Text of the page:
Throwing bricks through glass or other destruction of property is unacceptable, but peaceable protest through boycott seems quite reasonable regardless of your political opinion on the subject itself.

  49. Hellmut,

    I don’t doubt that my anger was justified; I am just not sure that even justified anger is productive.

    Nope,

    We are not the blog you’re looking for. Move along.

    Mike,

    I know that many people in the Gay community view us that way. It troubles me.

    D.,

    If nothing else, I like you (based on my internet interactions with you). I say that even though I like movies produced after 1973 :)

    Lee,

    I agree that boycotting (or threatening boycotts) is a relatively benign manner of protest. Much more benign than, say, mailing envelopes full of mysterious white powder.

  50. *is bigotry

  51. Now apparently temples are getting letters with suspicious powder inside. We have had it so easy as Latter-day Saints for so long. Now we may be forced to choose which side we are on with no middle ground as an option. Certainly Satan couldn’t have chosen a better way tear us apart than by pitting one family member against another.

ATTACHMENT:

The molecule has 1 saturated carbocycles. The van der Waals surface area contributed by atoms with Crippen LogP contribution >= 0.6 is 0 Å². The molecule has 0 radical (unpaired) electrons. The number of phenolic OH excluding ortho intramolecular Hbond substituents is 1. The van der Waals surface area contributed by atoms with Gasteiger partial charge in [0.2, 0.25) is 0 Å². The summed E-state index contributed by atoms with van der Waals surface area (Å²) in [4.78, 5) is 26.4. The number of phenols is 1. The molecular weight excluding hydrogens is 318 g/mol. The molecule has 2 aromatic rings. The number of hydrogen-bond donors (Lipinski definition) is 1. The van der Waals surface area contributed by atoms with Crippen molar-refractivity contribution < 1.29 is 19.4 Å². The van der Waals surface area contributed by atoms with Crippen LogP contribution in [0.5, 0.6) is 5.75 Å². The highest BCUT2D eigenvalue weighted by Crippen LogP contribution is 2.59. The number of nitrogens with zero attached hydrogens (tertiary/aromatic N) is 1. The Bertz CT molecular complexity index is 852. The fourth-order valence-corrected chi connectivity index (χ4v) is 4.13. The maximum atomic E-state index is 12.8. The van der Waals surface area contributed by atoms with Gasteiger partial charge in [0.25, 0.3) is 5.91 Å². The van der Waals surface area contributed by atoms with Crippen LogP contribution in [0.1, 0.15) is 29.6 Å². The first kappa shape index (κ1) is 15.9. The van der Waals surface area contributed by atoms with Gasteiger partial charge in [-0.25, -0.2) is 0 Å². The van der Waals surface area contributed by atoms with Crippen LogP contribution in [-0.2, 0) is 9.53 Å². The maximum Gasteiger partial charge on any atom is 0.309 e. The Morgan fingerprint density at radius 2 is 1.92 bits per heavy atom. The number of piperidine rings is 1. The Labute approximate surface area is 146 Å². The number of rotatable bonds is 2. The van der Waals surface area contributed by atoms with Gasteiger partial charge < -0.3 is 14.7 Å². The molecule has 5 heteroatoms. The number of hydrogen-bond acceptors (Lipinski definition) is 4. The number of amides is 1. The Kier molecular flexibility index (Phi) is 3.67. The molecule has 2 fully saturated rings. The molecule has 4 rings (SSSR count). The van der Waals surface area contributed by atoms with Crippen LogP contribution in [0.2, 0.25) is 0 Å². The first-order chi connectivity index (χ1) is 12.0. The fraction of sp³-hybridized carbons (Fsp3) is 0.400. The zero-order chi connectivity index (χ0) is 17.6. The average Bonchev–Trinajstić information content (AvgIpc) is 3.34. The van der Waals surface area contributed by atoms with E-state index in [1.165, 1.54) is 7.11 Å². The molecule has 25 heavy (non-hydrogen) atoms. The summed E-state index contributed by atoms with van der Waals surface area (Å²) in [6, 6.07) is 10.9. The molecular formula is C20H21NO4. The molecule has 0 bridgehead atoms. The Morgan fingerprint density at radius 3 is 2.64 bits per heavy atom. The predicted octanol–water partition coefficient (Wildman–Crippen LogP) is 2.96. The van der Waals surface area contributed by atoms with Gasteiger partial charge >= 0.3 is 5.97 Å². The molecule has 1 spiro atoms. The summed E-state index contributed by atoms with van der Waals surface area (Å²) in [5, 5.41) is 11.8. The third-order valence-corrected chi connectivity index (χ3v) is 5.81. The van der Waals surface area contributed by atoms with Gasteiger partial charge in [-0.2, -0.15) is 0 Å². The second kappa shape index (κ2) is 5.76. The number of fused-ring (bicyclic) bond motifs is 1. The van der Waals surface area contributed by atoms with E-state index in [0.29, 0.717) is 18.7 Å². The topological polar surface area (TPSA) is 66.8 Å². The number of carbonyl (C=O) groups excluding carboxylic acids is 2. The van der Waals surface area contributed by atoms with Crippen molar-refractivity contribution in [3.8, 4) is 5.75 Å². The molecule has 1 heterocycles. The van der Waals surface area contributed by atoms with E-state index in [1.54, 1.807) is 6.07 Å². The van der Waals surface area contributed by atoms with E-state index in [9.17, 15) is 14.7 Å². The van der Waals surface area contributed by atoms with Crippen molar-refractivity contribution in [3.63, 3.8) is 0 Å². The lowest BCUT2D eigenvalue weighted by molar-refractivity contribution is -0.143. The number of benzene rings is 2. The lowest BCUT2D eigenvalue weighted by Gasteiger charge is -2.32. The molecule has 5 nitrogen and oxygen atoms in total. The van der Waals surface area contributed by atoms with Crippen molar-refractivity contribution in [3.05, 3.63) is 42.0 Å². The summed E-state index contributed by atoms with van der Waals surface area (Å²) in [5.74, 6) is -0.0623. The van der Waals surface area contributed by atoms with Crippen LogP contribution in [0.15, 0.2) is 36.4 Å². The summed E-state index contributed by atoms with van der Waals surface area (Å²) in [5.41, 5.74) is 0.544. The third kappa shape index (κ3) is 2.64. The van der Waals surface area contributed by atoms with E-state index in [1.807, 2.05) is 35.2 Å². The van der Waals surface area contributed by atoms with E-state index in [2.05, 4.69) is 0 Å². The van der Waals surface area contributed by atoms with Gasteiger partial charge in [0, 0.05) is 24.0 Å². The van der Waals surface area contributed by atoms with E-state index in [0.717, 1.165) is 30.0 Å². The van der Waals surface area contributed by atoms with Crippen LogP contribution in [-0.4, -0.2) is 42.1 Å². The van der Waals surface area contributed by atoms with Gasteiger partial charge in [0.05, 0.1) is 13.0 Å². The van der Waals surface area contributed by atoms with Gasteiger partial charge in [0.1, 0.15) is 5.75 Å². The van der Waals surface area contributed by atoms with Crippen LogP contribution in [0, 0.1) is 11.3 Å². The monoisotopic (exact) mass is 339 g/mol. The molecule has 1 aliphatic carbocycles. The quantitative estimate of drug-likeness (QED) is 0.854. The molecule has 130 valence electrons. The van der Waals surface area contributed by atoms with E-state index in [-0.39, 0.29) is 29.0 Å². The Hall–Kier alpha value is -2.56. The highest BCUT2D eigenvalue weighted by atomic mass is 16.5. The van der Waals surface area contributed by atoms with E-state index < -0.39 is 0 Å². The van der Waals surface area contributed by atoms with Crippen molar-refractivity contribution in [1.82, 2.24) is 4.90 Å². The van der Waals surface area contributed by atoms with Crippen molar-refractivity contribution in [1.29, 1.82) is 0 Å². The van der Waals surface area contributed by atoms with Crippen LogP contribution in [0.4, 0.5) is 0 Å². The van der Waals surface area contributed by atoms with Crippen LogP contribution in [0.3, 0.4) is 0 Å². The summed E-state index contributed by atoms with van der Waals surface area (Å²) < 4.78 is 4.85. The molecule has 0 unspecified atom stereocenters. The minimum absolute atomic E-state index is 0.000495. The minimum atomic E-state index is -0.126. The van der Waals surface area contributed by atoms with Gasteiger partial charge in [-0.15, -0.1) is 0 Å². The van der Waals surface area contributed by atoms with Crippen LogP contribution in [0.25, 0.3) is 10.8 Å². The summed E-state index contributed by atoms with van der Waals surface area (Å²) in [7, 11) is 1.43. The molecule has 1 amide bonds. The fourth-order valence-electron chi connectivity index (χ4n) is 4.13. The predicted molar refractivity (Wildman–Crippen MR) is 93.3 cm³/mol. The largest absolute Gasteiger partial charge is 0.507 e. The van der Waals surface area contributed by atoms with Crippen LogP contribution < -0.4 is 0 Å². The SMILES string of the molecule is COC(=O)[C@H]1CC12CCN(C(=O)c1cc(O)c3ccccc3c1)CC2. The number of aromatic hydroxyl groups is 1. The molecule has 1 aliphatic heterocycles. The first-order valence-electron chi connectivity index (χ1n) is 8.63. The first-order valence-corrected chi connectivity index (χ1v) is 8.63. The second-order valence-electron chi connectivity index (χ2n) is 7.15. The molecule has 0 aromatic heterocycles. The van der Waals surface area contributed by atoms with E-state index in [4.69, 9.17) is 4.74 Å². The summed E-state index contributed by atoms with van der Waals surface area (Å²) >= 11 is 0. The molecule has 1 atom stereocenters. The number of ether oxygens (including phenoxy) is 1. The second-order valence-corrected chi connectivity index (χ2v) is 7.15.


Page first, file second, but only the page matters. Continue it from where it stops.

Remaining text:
52. re: 51
    I certainly hope the government throws its counter-terrorism services at whoever sent the powder to the temples.

    D. Fletcher, if you have big cabaret parties in NYC please invite me sometime. We’re in the city a few times a year. I’d make a point of trying to get there.

  53. Steve Evans says:

    #52, agreed. Also yeah those parties are AMAZING.

  54. I may be at fault for the powder at the temple. I once asked my neighbor for a cup of flour, but she didn’t have any at the time. What I suspect is that she since bought some flour and tried to deliver it to me, but I wasn’t home. Knowing that I’m LDS, she thought that it might get to me if she posted it to my temple.

    As for writing “die, bastard” on the envelope, that’s just the kind of relationship I have with my neighbors.

  55. D. Fletcher says:

    My parties are great, but please don’t think that associating with me or with the other fabulous people in the world in any way justifies giving money to help remove some civil rights of those people.

    The only justification that I can understand for someone like Scott Eckern is that he was doing what his Priesthood leaders requested — he was supporting the Church and the Prophet and modern-day revelation.